Genes Seminar
I was asked to join a question time panel, organised by London University, along with 4 professors, on the subject of 'Serotonin Transporter Gene Polymorphism', me neither! But sometimes in life, you just have to wing it !
HSBC Meeting
Following the news that HSBC is to close its branches in Broadwater and Lancing, I went to see HSBC's regional management in the area to try to understand the rationale behind their decision, not least because in Lancing we have the second largest business park in the whole of West Sussex, who presumably need banking services, let alone the public.

I was particularly concerned that the moves had been taken without any public consultation at all. Many constituents will remember the campaign several years ago to save the HSBC branch in Findon Valley, the last remaining bank in the Valley. I joined a group of residents who walked all the way to Broadwater because we were told that that branch was near enough to cover the locality and it would always be there. So much for that promise.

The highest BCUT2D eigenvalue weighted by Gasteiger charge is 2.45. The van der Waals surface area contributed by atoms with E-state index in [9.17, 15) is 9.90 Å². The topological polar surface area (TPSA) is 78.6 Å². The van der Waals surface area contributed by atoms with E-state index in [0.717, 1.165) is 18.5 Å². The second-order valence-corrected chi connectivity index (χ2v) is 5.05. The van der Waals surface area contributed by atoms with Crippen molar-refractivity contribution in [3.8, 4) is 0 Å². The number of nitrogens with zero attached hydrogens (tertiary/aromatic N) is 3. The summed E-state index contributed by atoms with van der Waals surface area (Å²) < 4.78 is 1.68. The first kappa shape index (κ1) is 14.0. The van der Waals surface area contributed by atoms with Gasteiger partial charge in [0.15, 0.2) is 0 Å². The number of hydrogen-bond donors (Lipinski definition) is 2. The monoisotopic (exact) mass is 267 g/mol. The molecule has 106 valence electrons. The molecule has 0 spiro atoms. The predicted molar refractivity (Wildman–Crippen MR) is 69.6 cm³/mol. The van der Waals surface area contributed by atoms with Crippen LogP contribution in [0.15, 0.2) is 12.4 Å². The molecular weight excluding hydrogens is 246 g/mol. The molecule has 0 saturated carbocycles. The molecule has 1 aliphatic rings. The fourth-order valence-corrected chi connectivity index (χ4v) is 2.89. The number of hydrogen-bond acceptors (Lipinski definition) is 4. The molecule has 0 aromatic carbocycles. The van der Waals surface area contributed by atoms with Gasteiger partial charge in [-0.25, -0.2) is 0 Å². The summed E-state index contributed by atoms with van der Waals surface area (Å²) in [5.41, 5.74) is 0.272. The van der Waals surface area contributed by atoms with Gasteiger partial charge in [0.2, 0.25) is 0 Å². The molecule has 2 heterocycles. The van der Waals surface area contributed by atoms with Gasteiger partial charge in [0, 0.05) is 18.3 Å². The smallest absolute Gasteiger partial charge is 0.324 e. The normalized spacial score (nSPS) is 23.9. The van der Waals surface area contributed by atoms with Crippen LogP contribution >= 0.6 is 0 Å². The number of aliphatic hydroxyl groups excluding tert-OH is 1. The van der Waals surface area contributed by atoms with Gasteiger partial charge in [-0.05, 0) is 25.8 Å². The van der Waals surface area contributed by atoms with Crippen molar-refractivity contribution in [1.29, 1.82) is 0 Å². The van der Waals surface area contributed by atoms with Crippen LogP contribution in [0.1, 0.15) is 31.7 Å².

We met at the HSBC branch in Shoreham, which will now be the last surviving HSBC branch in the whole of my constituency. I would not put money on it surviving much longer, I am afraid!
Shoreham Beach neighbourhood plan
A team of Shoreham Beach residents, led by Dawn Clenton-Sparey, has been putting together a neighbourhood plan, which is now permitted, under the Localism Act, as a way for local residents to shape the development of their local communities.

This is particularly needed on Shoreham Beach where there are so many different styles it is difficult to determine under planning law what is in keeping with the area and what is not. As a result, and in the light of the very big expansion of houses on the Shoreham Beach peninsula, there have been several controversial developments of former bungalows into large houses, which some see as ‘overbearing.’

The group revealed their plans at a ‘Have you Say’ event held at Shoreham Beach School in the middle of October. You can find out more information here:
Tim Loughton MP wins battle with Network Rail over bridge graffiti

I am very pleased to say that the graffiti on the rail bridge over the Adur has been successfully removed. I have been working closely with local residents and Network Rail to find a solution. Network Rail were eventually persuaded to use the planned removal of a redundant gas pipe as an opportunity to remove the graffiti. The work has now been completed.